dawn

1 of 2

verb

ˈdȯn How to pronounce dawn (audio)
ˈdän
dawned; dawning; dawns

intransitive verb

1
: to begin to grow light as the sun rises
waited for the day to dawn
2
: to begin to appear or develop
a new era is dawning
3
: to begin to be perceived or understood
the truth finally dawned on us

dawn

2 of 2

noun

1
: the first appearance of light in the morning followed by sunrise
danced till dawn
at the crack of dawn
Almost before the first faint sign of dawn appeared she arose again …Thomas Hardy
2
: beginning
the dawn of the space age

Examples of dawn in a Sentence

Verb They waited for the day to dawn. A new age is dawning. Noun as dawn breaks over the city Winter brings late dawns and early sunsets.
Recent Examples on the Web
Verb
As the 2014 election cycle dawned, Chevron took action to make sure its voice was heard. David Folkenflik, NPR, 28 Mar. 2024 It’s been the source of considerable Gen Z (and probably a lot of millennial) panic, as the realization dawns that the defining social-media platform of the 2020s really could go away. Dylan Sloan, Fortune, 15 Mar. 2024 Lewis was trailed by 8-year-old son Rory, who wore an Aztecs jersey with No. 1 on it for a closeup glimpse as a new era of SDSU football dawned. Kirk Kenney, San Diego Union-Tribune, 13 Mar. 2024 His dawning awareness of others around him imbues him with a kind of heroism. Carlos Aguilar, Los Angeles Times, 23 Feb. 2024 Saturday March 9 dawned as a gusty gray morning in Charleston, S.C. with thunderstorms rolling across the historic city and daggers of lightening lighting up the skies. Shawn Tully, Fortune, 16 Mar. 2024 Pink connotes dawn, the promise of coming daylight. Lorraine Berry, Los Angeles Times, 11 Mar. 2024 Perhaps a dawning understanding that, for the most part, moms aren’t the primary problem with sons is beginning to take hold. Mark Harris Keita Morimoto, New York Times, 27 Feb. 2024 The flight represents the dawning commercial space age and is a vital step in NASA’s goal of putting astronauts back on the moon for the first time since the last Apollo mission in 1972. Eric Lagatta, USA TODAY, 8 Jan. 2024
Noun
The first of two waves of rain will begin to move ashore before dawn Saturday and will be followed by a second, weaker wave on Sunday, potentially disrupting the Padres first home stand of the season. Gary Robbins, San Diego Union-Tribune, 28 Mar. 2024 The water temperature was about 47 degrees Fahrenheit before dawn Tuesday, according to a buoy that collects data for the National Oceanic and Atmospheric Administration. Lawrence Richard, Fox News, 28 Mar. 2024 Look toward the northeastern horizon in the early hours before dawn or the northwestern horizon in the evening after sunset. The Arizona Republic, 27 Mar. 2024 The water temperature was about 47 degrees Fahrenheit before dawn, according to a buoy that collects data for the National Oceanic and Atmospheric Administration. Summer Lin, Los Angeles Times, 26 Mar. 2024 For Lec, at a certain point, the threat of the apocalypse must have seemed as banal and routine as the dawn of a new morning. Justin Chang, The New Yorker, 22 Mar. 2024 By dawn, locally heavy downpours are likely across the area. David Streit, Washington Post, 21 Mar. 2024 The raid on Shifa Hospital began before dawn, when Israeli forces backed by tanks and artillery surrounded the complex and troops stormed into a number of buildings. Wafaa Shurafa, Samy Magdy and Tia Goldenberg, Quartz, 19 Mar. 2024 One Monday just before dawn, the task force’s detectives pulled up to a bungalow in a residential neighborhood near a freeway. Paige Williams, The New Yorker, 18 Mar. 2024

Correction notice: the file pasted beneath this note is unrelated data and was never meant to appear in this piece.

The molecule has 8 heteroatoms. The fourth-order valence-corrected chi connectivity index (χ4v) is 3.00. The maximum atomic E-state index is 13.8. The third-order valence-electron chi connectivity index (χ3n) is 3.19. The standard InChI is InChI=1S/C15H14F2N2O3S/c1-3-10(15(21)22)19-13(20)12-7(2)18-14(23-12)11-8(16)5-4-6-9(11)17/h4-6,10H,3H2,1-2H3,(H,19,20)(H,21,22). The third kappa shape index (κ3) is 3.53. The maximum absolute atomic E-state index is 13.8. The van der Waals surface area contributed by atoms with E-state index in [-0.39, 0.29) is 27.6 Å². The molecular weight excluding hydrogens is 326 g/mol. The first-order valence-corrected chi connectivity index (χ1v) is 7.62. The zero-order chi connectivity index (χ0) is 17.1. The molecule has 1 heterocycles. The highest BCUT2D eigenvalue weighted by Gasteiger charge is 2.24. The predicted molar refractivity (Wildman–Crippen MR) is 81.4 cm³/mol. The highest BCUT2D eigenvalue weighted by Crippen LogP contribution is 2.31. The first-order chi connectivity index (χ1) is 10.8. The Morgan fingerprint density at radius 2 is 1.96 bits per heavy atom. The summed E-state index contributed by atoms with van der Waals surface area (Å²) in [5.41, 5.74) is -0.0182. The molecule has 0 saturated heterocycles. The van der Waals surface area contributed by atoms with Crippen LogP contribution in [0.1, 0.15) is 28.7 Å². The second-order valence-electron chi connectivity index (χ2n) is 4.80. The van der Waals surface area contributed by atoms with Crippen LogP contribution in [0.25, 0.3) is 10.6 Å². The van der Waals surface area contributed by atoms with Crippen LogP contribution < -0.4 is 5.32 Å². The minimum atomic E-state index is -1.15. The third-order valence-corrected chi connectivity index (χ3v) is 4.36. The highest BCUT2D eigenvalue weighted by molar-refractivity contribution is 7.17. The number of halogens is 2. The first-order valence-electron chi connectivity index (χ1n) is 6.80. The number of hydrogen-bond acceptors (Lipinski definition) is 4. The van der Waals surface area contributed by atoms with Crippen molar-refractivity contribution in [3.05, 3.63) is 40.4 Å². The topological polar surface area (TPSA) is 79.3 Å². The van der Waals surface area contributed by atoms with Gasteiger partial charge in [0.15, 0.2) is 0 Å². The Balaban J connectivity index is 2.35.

These examples are programmatically compiled from various online sources to illustrate current usage of the word 'dawn.' Any opinions expressed in the examples do not represent those of Merriam-Webster or its editors. Send us feedback about these examples.

Word History

Etymology

Verb and Noun

Middle English, probably back-formation from dawning daybreak, alteration of dawing, from Old English dagung, from dagian — see daw entry 1

First Known Use

Verb

15th century, in the meaning defined at sense 1

Noun

15th century, in the meaning defined at sense 1

Time Traveler
The first known use of dawn was in the 15th century

Dictionary Entries Near dawn

Cite this Entry

“Dawn.” Merriam-Webster.com Dictionary, Merriam-Webster, https://www.merriam-webster.com/dictionary/dawn. Accessed 12 Apr. 2024.

Kids Definition

dawn

1 of 2 verb
ˈdȯn How to pronounce dawn (audio)
ˈdän
1
: to begin to grow light as the sun rises
waited for the day to dawn
2
: to begin to appear or develop
a smile dawned on her face
3
: to begin to be understood
the solution dawned on him

dawn

2 of 2 noun
1
: the first appearance of light in the morning
2
: a first appearance : beginning
the dawn of a new age

More from Merriam-Webster on dawn

Last Updated: - Updated example sentences
Love words? Need even more definitions?

Subscribe to America's largest dictionary and get thousands more definitions and advanced search—ad free!